Published May 11, 2011
Kate Middleton may be in line to be the Queen of England, but her younger sister Pippa Middleton is where the money's at. Just ask her so-called friends, who have sold a string of topless and body baring snaps of the stunning 27-year-old to a slew of publications since the royal nuptials less than two weeks ago.
One photograph, believed to be several years old, starring Pippa partying in a lavender bra while grinding up against a boxer-clad buddy, complemented by booze in the background, almost caused the Internet to grind to a halt last week.
Another set of sexy photographs, one of which features Pippa removing her bikini top during a vacation with her family on her uncle’s yacht off the coast of Ibiza, was also rumored to have been sold by a family "friend."
So how much money did the Middleton pals make off of the pictures?
"My best guess would be $25,000. I really don't think those ended up fetching as high a price as they could have – just from what I see from the way they were published," said a rep from leading photography agency X17Online. "I first saw the pictures online, meaning the agency wasn't able to make an exclusive sale to a magazine. At the end of the day, totaling all worldwide licensing, I'd say these photos brought in less than $100,000, in part because the agency representing the photographer didn't strategize properly. A big exclusive sale to a UK publication first, before selling them 'all around,' would have doubled their take."
Mike Lavalette, Managing Editor of the entertainment website GossipCenter.com, which purchases an array of popular pictures from agencies on a daily basis, estimated that the purple bra party picture earned the seller anywhere between $10,000 to $50,000.
"Zuma [the photo agency that sold the picture of Pippa partying] acquires the rights to sell the picture exclusively to anyone who wants to pay, and they range tremendously on how big the publication is. One outlet could have paid $150 for the picture of Pippa partying in her bra, another could have paid $2,000," he explained. "Once you get into television and print you're talking about a lot more. I'm assuming that the purple bra picture was a lump sum purchase, perhaps the person who sold the pictures made as much as $10,000. They may have also received a small percentage of the photograph's sell price, so they could have then made as much as $50,000."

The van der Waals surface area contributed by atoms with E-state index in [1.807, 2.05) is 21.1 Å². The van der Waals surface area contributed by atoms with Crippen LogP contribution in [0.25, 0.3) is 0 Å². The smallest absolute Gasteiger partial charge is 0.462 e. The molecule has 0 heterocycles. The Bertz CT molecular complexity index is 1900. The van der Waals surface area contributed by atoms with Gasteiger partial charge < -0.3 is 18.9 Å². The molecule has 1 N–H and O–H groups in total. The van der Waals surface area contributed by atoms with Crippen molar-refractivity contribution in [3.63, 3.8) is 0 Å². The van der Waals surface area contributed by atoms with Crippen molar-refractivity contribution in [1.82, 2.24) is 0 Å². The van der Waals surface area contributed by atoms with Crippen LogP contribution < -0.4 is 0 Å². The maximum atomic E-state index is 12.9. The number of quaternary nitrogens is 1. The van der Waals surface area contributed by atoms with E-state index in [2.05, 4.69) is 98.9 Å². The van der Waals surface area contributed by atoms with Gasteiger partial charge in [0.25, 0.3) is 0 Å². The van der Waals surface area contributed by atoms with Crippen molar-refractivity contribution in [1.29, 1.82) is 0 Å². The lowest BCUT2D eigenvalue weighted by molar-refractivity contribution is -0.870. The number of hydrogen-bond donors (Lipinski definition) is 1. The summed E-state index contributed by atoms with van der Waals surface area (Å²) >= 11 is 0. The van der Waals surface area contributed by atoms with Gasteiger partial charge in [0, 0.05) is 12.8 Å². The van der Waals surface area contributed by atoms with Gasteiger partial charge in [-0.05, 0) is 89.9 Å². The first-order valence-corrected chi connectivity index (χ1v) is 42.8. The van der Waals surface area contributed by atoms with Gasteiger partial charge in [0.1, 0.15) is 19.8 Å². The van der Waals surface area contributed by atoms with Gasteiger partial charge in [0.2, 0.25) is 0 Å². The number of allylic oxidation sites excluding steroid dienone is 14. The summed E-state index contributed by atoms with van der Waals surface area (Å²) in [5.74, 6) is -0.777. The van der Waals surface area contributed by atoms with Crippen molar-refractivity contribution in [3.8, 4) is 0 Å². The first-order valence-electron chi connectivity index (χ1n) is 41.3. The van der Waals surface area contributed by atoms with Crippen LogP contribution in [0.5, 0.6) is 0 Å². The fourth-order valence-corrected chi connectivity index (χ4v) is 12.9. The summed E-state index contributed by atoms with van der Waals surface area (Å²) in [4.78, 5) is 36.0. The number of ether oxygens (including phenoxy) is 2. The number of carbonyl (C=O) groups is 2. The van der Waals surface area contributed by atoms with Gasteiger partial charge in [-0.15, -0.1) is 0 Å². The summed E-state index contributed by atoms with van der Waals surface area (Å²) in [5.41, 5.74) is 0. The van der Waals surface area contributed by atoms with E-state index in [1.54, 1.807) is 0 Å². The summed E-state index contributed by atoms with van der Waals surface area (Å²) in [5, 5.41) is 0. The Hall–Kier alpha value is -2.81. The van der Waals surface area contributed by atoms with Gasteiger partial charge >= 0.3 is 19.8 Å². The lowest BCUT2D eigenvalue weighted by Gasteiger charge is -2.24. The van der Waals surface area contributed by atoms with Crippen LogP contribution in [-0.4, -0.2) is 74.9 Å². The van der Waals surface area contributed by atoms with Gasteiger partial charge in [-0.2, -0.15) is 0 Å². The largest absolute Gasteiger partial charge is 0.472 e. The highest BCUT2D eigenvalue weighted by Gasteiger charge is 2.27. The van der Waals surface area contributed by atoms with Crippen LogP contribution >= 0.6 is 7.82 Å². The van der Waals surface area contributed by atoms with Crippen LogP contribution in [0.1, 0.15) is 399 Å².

Not surprisingly, the Middletons are not happy with the unauthorized publicity.
According to the BBC, the Middleton family has filed a complaint to the Press Complaints Commission in the UK, and the complaint is likely to focus on whether their privacy has been invaded. However, criminal defense attorney David E. Wohl is skeptical that the Pippa Middleton has much of case, especially in regards to the party bra photograph.
“She appears to have been at a function where she would have no reasonable expectation of privacy. That’s key. She was at a party and has to have known that people were taking pictures – in fact, she appears to have been posing for a picture,” he said. “It will be very tough for her to get a court order for the pictures to be removed from any website. She has no ownership interest in them. If the person who displays her image profits from the pictures, she can sue to recover money based on misappropriation of her image.”
As for the topless snap that has tongues wagging this week, Wohl said the only potential recourse Middleton has is if these photos were taken when she was younger than 18, in which case they could be considered child porn. This is unlikely as William and Kate were also present on the yacht with Pippa, and she was at least 19 when her big sis first caught the eye of the British Duke.
Irrespective of whether or not the Middletons have any legal standing, the Royal Family may be working behind the scenesto squash as many of the pictures as possible.
News of the World recently ran a photo of topless Pippa under the headline “Oh buoy it’s Pippa,” however it has since been removed from the paper’s website. Furthermore, Zuma Press, the agency selling the controversial photographs of Pippa partying in a bra, withdrew them after just a few days, claiming that they simply became too popular. But according to other reports, they were removed after pressure was put on the Middleton family “friend” who took the pictures.
"I wouldn't be surprised if MI5 (The Security Service otherwise known Military Intelligence, Section 5) and Scotland Yard (the Metropolitan Police Service of London, UK) are already involved. The Middletons and the Royals will want the top law enforcement agency pulling all stops," said Hollywood image and media consultant, Michael Sands. "This whole debacle is typical of what happens when photos surface in a modern day age where many women are proud of their bodies. But Pippa is related to royalty now so the stakes are higher. Law enforcement will act fast, but if they have a legitimate release on the photos, there's nothing that can be done."
Controversy is nothing new to the Royal family and and this brouhaha is not likely to be their last.
"The Royal Family is used to this. They've had enough scandals over the years and will be quite practiced at damage control," said London and Los Angeles-based pop culture expert Suzannah Galland. "If they react at all, it will be to offer Pippa help or guidance in avoiding this in the future. Pippa needs to be careful. She enjoys attracting attention, and that can be used against her."